Small and mid-sized companies are especially vulnerable; they lack the ability to stockpile reserves and take other protective steps.
LOUISVILLE, Ky. — Much of the rye whiskey aging in hundreds of barrels at Catoctin Creek Distillery in Virginia could end up being consumed in Europe, a market the 9-year-old distilling company has cultivated at considerable cost.
But an escalating trade dispute has the distillery’s co-founder and general manager, Scott Harris, worried those European sales could evaporate as tariffs drive up the price of his whiskey in markets where consumers have plenty of spirits to choose from.
“If Europe dried up, then we’re sitting on inventory we didn’t need,” Harris said by phone. “And that’s a really tough position to be in.”
What American whiskey makers have dreaded is becoming reality. The European Union will start taxing a range of US imports on June 22, including Harley-Davidson bikes, cranberries, peanut butter, playing cards and whiskey. The union is responding to President Donald Trump’s decision to slap tariffs on European steel and aluminum.
American distilleries large and small have watched warily as the threat of tariffs from Europe ratcheted up in recent weeks. And while larger, corporate-owned facilities tend to do the most business overseas, small and mid-sized companies could be especially vulnerable, since they lack the ability to stockpile reserves and take other protective steps.
Foreign markets have become lucrative for American whiskey makers. Export revenues for bourbon, Tennessee whiskey and rye whiskey products topped $1 billion in 2017, continuing a strong trend in recent years, according to the Distilled Spirits Council.
Four of the five top growth markets by dollar value for American distilled spirits were in Europe _ the United Kingdom, Germany, France and Spain. Total US spirits exported to the EU in 2017 were valued at $789 million, the distilled spirits trade group said.
American whiskey has also been targeted by other countries targeted by the Trump administration, including China, Canada and Mexico.
In a recent letter to Commerce Secretary Wilbur Ross, the distilled spirits group said: “The imposition of tariffs on these products by our major trading partners threatens to seriously impede the export progress that has benefited our sector and created jobs across the country.”
European markets — led by Germany, Italy and the UK – represent about 25% of Catoctin Creek’s overall business, Harris said. The distiller, which makes rye, gin and other spirits, has invested close to $100,000 in recent years to build its European business, he said. It developed special bottles and labels, built distribution networks and promoted its products.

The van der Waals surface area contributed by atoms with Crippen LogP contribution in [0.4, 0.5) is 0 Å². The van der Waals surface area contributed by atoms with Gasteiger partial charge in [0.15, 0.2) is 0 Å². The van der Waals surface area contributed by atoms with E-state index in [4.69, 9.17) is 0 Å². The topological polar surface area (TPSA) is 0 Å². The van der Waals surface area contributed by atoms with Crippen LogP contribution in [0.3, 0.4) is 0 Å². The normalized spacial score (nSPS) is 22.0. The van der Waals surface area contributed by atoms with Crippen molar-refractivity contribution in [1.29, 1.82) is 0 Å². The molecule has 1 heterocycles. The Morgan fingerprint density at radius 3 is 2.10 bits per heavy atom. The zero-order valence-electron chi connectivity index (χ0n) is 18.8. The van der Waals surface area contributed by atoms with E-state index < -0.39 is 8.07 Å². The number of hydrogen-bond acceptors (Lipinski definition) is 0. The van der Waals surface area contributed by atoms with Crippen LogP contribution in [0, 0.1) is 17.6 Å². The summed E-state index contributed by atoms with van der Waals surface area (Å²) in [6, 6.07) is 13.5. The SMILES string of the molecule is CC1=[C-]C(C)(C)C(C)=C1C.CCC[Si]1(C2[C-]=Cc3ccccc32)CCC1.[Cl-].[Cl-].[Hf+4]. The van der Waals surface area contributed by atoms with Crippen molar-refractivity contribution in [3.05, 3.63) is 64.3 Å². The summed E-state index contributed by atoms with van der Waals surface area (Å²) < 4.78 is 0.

“We’re continuing on right now, hoping that it will blow over,” Harris said. “But I am not a big fan of these trade tariffs. I think they are ill-thought through. I’ve had certain people say, ‘Well, this would be our patriotic duty to take it on the chin so that we can normalize the playing field out there.’ But I come from a free-trade background. Let us compete freely, fairly in these markets and our products … will do well.”
Some of his inventory could be sold in the U.S. if European sales decline, Harris said. But expanding market share in the ultracompetitive US market is tough for a small distiller.
Industry giant Brown-Forman Corp., whose brands include Jack Daniel’s Tennessee Whiskey and Woodford Reserve, tried to hedge against tariff-related price increases by stockpiling inventories overseas. About one-fourth of its revenues are generated in Europe.
Beam Suntory, whose brands include Jim Beam and Maker’s Mark, has “contingency plans in place,” company spokeswoman Emily York said without offering specifics. She said “no one wins in a trade war,” and the company urged the U.S. and EU to reach a solution.
But small and mid-sized distilleries often don’t have the luxury to stockpile supplies.
“That’s just not an option. We don’t have that kind of capital,” said Amir Peay, owner of the Lexington, Kentucky-based James E. Pepper Distillery, whose signature bourbon and rye brand is James E. Pepper 1776.
Peay had projected the European share of his business – now about 10% of overall sales – would more than double by next year. His distillery spent hundreds of thousands of dollars in the past year expanding its European presence. Now, the tariffs come as “a punch to the gut,” he said.
Meanwhile, at the distillery he founded with his wife, Becky, in Purcellville, Va., Harris is bracing for a drawn-out trade battle.
He worries his overseas distributors might drop his spirits if the dispute drags on, and consumers will quench their thirst elsewhere. Already, rye whiskeys are coming out of Ireland and Scotland, he said, and with a bit of internet digging, “I could probably come up with a German distiller who’s making a corn spirit that could, for all practical purposes, be very similar to bourbon.”
The industry is known for its patience, since whiskey takes years to mature. Harris wants to take the long view. But he sees little reason for optimism on the trade front.
“I think we’re digging in deeper with China, we’re digging in deeper with Europe,” he said. “Unless something miraculous happens, I don’t have a lot of hope right now.”